I pushed papers around my desk. I clicked in and out of documents. I decided on and discarded resources. I created resources that I could share online and could be worked on and sent back. I discarded those and made more. At 5 pm, as I sat at my desk, sobbing, an outline for Monday morning’s 80 minute session that I was not happy with in front of me, Beau called and asked if I were going to eat dinner. I had just spent 4.5 hours trying to plan an effective class to deliver online. 4.5 hours to plan 80 minutes. I was frustrated and still had 7 more 80 minute blocks to plan. My head hurt. I was crying, feeling defeated, inept, and humiliated that I was having so much trouble. I went to dinner, took one look, left my tray on the table and returned to my “home.” I vowed I would not think about school until this morning. But, as you know, I dreamed about it all night.




  Three years ago, I embraced Understanding By Design and committed to transforming my approach to teaching and learning. I mistakenly thought that I was a student centered teacher. It was hard to look at myself and analyzing what I had been doing for more than 30 years. More hard to realize how a lot of my teaching was about me and not so much about kids. That’s another blog post but my point is that the process of redefining who I am as a teacher and the topics, issues, systems and ideas I needed to understand, deeply understand, was hard work. Really difficult, frustrating, time consuming, ego busting, hard work. As part of the process ,I read a book, Make It Stick, by Brown, Roediger, and McDaniel. (Check it out at: www.retrievalpractice.org/make-it-stick) Probably many educators out there have already read it. Just the first chapter could be useful to everyone, especially parents and students .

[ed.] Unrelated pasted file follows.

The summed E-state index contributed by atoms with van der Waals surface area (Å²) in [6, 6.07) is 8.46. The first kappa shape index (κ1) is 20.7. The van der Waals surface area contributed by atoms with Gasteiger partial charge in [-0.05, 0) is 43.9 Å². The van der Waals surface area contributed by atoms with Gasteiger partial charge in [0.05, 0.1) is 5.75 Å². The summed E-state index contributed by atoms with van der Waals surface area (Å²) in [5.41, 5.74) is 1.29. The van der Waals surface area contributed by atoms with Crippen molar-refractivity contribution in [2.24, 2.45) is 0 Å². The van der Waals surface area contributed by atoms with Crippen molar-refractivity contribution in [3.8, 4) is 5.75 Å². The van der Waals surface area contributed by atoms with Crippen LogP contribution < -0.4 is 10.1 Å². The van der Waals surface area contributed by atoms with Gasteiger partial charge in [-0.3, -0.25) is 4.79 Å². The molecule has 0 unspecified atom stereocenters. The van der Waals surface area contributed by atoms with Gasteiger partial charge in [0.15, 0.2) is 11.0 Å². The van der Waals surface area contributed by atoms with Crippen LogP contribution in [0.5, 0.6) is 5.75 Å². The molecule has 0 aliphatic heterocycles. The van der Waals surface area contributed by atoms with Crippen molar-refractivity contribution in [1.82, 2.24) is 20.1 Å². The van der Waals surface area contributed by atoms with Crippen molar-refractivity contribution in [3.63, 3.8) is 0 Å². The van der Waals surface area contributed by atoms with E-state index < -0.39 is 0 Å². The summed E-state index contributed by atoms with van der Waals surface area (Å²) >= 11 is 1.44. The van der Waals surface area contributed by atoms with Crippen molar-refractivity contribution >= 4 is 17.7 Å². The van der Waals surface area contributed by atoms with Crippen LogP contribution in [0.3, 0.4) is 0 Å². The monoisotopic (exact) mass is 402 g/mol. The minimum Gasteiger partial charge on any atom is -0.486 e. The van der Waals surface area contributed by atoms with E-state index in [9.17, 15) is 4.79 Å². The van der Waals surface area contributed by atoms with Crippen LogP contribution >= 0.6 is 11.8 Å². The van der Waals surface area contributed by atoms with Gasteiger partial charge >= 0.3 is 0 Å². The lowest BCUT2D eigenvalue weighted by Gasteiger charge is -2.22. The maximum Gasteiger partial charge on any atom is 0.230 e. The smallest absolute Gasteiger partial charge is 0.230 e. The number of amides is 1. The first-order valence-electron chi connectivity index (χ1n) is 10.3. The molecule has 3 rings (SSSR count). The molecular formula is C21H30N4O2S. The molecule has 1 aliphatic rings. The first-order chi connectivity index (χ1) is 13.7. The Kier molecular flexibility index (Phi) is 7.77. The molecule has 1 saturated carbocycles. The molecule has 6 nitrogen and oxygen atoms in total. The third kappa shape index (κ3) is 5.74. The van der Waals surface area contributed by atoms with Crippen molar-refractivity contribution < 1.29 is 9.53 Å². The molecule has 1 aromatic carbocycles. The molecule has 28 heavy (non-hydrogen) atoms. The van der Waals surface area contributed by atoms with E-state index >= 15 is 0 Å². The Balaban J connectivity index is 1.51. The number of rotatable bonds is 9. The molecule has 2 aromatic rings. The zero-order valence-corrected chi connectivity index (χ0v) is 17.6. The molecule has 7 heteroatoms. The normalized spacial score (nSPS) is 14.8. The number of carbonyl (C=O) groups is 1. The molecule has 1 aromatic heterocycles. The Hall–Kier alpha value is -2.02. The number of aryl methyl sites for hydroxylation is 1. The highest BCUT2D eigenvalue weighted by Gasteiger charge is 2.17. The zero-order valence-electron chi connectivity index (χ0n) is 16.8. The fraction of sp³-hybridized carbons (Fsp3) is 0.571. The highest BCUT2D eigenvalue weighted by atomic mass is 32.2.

Make It Stick explains the authors’ research into the science of how we learn in language that is accessible to us un-scientific types. And guess what, learning is freaking hard work. Learning to understand is frustrating. It gives you a headache. It takes a long time, lots of repetition, trial and error, practice, thinking. And re-educating myself to teach students how to be students, how to learn effectively and reach deep understanding of topics, issues, systems and ideas was just as hard as what my students were going to need to embrace in response to my changes. I cried a lot. I got headaches. It was exhausting. Just writing the unit plans made me scream. But now....now I cannot work effectively without those unit plans that show me how to connect the standards I want to teach with essential questions and enduring understandings. It took about a year to transform myself, my classroom, and my students.